For anyone still unaware, asbestos exposure is not good for you. For much of the twentieth century, asbestos materials were installed almost everywhere as cheap fireproofing. Now, it is now effectively banned in Canada and for good reason. 

Health Canada warns that breathing in even microscopic amounts of asbestos can cause severe long-term health problems. These include aggressive cancers and asbestosis, a disease that scars the lungs and impairs breathing. 

Often, people only experience the effects of inhaling asbestos fibres decades after the fact. 

Any potential exposure to asbestos is a big deal. This explains why in 2017, when “unusual dust” was discovered in the Medical Sciences Building, rooms were cordoned off for days. It is also why the University of Toronto Faculty Association (UFTA), along with other labour groups, are doubting the clean bill of health U of T has given to its air quality.

At the centre of this dispute is who and what determines the acceptable amount of asbestos in the air. 

The national occupational standard exposure limit for asbestos concentration in construction sites is 0.1 fibres per cubic centimetre (0.1 f/cc), which poses a very small risk on exposure. U of T’s report decided that the acceptable amount is 0.5 f/cc. However, the provincial government’s guideline, while not legally enforceable, is 0.4 f/cc. The UFTA wants U of T’s asbestos level to be closer to Queen’s Park recommendation, and preferably around a limit of 0.1 f/cc.

If those differences sound a bit trivial and pedantic, it is because they might be. Even the Vice-President of Operations and Real Estate Partnerships Scott Mabury, who is responsible for U of T buildings and their safety, admitted that it’s very hard to tell the difference between U of T’s and Queen’s Park’s limits. Mabury is also the former Chair of the Chemistry Department. 

U of T contends that it has reached its limit based on what is tangible, achievable, and legal. But the UFTA is also right to demand more. The university must do everything it can to ensure that our community is not exposed to asbestos. That not everything is being done to protect its members from exposure to asbestos is troubling.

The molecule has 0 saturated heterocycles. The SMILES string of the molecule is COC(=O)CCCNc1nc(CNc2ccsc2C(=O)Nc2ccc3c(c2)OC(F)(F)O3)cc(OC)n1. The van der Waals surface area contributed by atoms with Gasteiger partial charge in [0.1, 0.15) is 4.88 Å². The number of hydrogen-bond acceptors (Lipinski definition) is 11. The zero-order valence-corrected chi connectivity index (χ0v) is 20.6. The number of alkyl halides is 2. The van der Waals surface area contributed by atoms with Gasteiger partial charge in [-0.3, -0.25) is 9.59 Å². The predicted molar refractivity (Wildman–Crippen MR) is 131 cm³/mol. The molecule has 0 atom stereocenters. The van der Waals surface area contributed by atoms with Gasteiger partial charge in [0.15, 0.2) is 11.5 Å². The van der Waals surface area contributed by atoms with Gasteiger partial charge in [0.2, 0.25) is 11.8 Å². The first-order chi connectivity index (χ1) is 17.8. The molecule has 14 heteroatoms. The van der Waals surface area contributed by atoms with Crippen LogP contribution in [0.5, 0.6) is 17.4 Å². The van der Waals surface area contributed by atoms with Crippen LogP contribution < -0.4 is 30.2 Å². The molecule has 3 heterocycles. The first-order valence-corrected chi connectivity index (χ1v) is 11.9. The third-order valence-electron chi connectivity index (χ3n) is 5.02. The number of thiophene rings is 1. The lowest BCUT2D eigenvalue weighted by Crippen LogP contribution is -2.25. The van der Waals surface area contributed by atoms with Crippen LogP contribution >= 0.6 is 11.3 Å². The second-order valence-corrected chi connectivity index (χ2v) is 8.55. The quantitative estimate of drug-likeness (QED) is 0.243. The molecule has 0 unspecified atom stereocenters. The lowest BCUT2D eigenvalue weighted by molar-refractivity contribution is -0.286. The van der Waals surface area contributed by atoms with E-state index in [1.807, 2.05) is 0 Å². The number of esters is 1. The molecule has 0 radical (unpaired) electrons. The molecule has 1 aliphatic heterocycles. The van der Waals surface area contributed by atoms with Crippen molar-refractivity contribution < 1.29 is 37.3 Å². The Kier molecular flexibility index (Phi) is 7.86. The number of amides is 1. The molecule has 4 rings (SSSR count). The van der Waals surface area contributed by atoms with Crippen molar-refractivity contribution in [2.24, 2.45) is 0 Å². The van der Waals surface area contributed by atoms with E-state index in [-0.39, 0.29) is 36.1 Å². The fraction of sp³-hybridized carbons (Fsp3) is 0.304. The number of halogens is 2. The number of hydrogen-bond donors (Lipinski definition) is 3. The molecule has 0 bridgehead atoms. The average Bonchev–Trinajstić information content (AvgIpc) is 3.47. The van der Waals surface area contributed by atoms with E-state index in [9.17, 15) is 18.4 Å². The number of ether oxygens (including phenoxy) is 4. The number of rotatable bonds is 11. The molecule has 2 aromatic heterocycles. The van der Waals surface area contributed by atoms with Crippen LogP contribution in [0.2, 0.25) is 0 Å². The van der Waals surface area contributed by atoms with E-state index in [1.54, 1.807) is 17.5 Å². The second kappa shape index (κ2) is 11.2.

However, what should really worry us is the UFTA’s allegations of how U of T decided upon its asbestos exposure limitation. The UFTA has made allegations of a “democratic deficit” in the process, meaning that the union was only informed of feedback sessions at the last minute and that the panel responsible for making the decision was overly close to U of T officials. The union also claims the panel did not include enough asbestos experts.

The implications of these allegations are serious and troubling. If the culture and formal process for deciding how to go about safety are being compromised and rushed in order for U of T to get what it wants, then this issue goes beyond how many fractions of particles are in the air. It affects every aspect of safety at U of T: the buildings, the people inside them, and whether the administration will do everything possible to ensure the safety of our community.

Ideally, there would be no asbestos fibres in the air at all, but past architects and engineers made choices that decided otherwise. All that can be done now is to minimize fibres to the point that the risk becomes negligible. 

Instating a limit lower than where U of T has placed so far may prove very tricky. But when it comes to breathing in potentially lethal industrial fibres, having the university only reach a legally-sound common denominator is hardly reassuring. It is definitely not the standard by which U of T came to be recognized as one of the best employers and schools in the country. This does not leave us breathing easy.

Martin Concagh is a second-year Political Science student at New College.